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Tsetse and trypanosomiasis

Is there a vaccine against trypanosomiasis?

Despite much research, no vaccine to prevent trypanosomiasis in animals or humans has been developed, and the prospects of developing one are very poor. The reason for this is that trypanosomes have evolved a system to evade the host’s immune system by varying the structure of their surface coating (Vickerman, 1978). This change is controlled genetically and each parasite has a huge so-called ‘repertoire’ of variable antigenic type (VATs). As the host’s immune system responds to one VAT, the parasite switches to another and thereby evades destruction. Within any particular geographical area, there will be several species, subspecies, types and strains of trypanosome, each with its own repertoire of VATs. Consequently, livestock cannot develop an effective immunity to the disease.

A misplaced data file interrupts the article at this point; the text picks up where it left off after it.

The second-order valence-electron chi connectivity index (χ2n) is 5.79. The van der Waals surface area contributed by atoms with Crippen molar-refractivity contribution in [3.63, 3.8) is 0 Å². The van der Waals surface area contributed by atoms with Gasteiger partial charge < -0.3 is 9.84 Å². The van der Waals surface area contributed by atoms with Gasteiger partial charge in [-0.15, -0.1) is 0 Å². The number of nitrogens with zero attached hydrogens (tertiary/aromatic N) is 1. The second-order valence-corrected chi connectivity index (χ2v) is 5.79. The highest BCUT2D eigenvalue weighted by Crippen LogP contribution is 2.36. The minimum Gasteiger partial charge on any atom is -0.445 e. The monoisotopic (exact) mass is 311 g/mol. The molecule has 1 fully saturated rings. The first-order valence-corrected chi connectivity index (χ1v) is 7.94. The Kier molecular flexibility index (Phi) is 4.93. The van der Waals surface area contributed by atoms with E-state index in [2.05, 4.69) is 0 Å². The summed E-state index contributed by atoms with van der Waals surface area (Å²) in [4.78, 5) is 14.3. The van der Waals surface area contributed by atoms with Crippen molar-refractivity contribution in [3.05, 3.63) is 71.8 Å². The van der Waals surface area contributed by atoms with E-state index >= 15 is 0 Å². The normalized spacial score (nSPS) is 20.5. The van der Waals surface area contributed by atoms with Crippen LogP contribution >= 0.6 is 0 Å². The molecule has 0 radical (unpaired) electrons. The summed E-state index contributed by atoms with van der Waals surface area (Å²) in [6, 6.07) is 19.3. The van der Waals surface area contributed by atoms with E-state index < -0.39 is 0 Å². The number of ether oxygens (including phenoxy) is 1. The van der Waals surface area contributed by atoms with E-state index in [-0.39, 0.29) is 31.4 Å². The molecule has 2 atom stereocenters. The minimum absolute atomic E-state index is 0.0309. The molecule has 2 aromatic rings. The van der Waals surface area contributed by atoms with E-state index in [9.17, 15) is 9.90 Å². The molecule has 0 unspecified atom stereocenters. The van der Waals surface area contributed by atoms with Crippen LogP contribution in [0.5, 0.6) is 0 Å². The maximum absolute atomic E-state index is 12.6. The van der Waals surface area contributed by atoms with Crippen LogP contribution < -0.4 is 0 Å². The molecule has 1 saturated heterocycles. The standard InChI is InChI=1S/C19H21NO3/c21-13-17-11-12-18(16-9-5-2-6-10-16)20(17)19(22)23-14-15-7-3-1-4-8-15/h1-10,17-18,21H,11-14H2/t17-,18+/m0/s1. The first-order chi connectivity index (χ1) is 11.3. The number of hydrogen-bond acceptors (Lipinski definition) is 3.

References
Vickerman, K. (1978). Antigenic variation in trypanosomes. Nature 273, 613-617.


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